As hinted to above, King LJ delivers the lead judgment.  She explicitly approves the ‘proper approach’ in respect of uncertain perpetrator cases and quotes Lord Justice Peter Jackson in Re B (Children: Uncertain Perpetrator) [2019] EWCA Civ 575, [2019] 2 FLR 211 at length.  Of course we all know what Re B says, but as a quick reminder, at [49]:

‘The court should first consider whether there is a ‘list’ of people who had the opportunity to cause the injury.  It should then consider whether it can identify the actual perpetrator on the balance of probability and should seek, but not strain, to do so: Re D (Children) [2009] EWCA Civ 472 at [12].  Only if it cannot identify the perpetrator to the civil standard of proof should it go on to ask in respect of those on the list: “Is there a likelihood or real possibility that A or B or C was the perpetrator or a perpetrator of the inflicted injuries?”  Only if there is should A or B or C be placed into the pool.”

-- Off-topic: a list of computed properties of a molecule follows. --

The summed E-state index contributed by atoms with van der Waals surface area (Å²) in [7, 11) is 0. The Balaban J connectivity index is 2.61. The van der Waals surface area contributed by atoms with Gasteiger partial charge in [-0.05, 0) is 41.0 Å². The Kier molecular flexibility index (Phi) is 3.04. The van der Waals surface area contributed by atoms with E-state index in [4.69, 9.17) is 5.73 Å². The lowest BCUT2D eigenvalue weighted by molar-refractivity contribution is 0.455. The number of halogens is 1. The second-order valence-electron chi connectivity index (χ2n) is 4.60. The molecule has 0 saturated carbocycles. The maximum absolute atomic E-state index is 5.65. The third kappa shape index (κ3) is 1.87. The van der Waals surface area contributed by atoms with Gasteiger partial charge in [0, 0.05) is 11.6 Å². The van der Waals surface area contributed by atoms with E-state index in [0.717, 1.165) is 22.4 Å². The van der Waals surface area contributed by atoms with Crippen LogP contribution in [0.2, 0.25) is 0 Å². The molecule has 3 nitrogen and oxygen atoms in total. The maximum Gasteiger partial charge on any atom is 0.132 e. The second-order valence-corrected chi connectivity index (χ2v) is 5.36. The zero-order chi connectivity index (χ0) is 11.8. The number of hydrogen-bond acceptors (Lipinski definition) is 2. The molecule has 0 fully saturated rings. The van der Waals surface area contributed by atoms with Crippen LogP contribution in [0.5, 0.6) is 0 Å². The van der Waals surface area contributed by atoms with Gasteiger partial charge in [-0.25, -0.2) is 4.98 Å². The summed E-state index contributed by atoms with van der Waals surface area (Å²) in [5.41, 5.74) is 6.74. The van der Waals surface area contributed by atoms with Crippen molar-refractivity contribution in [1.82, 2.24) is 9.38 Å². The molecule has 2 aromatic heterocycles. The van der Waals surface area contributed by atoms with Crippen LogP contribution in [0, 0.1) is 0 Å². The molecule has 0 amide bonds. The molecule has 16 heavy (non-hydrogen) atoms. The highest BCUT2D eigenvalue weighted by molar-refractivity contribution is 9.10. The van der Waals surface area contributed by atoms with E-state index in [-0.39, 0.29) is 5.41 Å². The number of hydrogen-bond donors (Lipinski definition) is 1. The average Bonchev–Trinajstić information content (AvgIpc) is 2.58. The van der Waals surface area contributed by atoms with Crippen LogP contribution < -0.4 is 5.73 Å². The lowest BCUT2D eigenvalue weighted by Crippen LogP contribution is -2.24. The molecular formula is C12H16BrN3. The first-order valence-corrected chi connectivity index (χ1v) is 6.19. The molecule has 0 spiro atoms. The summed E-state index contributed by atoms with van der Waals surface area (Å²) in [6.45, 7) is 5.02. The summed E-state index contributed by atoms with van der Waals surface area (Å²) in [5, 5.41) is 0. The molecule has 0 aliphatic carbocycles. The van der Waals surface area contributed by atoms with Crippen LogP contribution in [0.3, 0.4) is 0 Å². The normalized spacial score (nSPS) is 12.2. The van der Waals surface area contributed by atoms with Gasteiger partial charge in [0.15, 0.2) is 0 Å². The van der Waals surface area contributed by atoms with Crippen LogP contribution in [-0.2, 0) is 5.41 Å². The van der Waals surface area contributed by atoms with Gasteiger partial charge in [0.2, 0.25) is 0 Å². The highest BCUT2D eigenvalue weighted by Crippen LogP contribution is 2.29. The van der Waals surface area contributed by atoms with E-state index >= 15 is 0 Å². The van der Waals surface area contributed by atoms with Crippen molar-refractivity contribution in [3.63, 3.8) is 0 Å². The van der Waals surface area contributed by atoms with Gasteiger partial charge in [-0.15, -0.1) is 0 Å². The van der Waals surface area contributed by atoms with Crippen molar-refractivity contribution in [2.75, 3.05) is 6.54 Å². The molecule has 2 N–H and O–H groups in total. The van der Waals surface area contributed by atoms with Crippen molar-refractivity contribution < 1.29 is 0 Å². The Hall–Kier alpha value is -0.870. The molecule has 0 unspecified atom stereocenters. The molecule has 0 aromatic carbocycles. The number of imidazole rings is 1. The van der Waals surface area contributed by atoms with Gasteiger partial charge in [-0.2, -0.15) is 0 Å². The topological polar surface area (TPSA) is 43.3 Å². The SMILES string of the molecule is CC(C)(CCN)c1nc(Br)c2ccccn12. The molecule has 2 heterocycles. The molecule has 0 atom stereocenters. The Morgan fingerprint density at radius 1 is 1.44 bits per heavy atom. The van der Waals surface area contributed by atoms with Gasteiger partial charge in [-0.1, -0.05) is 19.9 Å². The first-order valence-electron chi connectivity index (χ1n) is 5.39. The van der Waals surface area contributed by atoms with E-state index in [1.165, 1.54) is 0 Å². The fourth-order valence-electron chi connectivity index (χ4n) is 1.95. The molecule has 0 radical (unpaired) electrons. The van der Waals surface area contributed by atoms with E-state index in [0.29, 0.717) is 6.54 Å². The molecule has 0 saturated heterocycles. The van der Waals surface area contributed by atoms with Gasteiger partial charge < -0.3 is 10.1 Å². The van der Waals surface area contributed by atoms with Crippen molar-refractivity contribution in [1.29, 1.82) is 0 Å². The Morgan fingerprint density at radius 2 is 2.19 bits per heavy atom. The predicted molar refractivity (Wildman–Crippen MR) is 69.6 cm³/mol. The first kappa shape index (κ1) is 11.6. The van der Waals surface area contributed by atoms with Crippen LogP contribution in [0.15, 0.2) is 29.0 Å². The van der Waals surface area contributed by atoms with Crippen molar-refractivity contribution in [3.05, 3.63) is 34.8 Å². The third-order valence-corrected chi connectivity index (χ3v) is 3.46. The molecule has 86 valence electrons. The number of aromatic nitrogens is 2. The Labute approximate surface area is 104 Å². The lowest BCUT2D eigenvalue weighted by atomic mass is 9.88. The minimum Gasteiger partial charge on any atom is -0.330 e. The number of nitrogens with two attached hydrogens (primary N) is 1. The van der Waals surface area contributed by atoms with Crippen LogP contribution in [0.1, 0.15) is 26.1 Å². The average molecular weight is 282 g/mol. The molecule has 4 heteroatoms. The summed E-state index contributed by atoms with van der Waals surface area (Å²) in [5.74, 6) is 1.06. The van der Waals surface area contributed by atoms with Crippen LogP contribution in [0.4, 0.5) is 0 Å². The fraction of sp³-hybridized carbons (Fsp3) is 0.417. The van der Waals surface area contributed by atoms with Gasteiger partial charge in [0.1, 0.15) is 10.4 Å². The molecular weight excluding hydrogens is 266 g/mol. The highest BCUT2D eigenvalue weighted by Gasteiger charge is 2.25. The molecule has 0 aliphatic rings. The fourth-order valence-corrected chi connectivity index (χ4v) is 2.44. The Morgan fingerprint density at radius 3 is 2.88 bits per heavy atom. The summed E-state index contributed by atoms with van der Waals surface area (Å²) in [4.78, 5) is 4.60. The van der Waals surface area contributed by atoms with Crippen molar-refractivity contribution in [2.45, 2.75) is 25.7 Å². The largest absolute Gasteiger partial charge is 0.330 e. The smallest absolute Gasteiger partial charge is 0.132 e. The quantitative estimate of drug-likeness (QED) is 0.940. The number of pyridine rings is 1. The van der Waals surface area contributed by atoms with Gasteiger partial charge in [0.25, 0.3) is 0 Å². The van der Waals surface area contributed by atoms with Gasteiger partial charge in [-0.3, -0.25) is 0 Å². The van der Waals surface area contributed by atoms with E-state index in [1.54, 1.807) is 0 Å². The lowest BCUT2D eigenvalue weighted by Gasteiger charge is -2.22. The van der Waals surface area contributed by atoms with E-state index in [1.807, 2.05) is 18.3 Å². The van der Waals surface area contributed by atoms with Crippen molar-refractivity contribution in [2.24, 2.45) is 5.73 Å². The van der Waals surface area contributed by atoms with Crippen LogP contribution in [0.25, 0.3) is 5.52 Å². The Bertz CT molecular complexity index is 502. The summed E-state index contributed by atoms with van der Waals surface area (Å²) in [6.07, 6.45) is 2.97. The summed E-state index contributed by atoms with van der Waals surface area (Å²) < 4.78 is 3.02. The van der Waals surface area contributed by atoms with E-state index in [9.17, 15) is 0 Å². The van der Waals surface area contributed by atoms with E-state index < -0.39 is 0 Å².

All good and all accepted by King LJ, apart from one thing that clearly vexes her.  Courts ‘not straining’ to identify a perpetrator is an unhelpful and unnecessary gloss.  So gone are the days of reminding the judge that they should not strain themselves when trying to identify who dealt the fateful blow, or who lost their temper and shook the infant victim etc.  Instead, the unvarnished test is clear (so we are told at [34]):

“following a consideration of all the available evidence and applying the simple balance of probabilities, a judge either can, or cannot, identify a perpetrator.  If he or she cannot do so, then in accordance with Re B (2019), he or she should consider whether there is a real possibility that each individual on the list inflicted the injury in question.”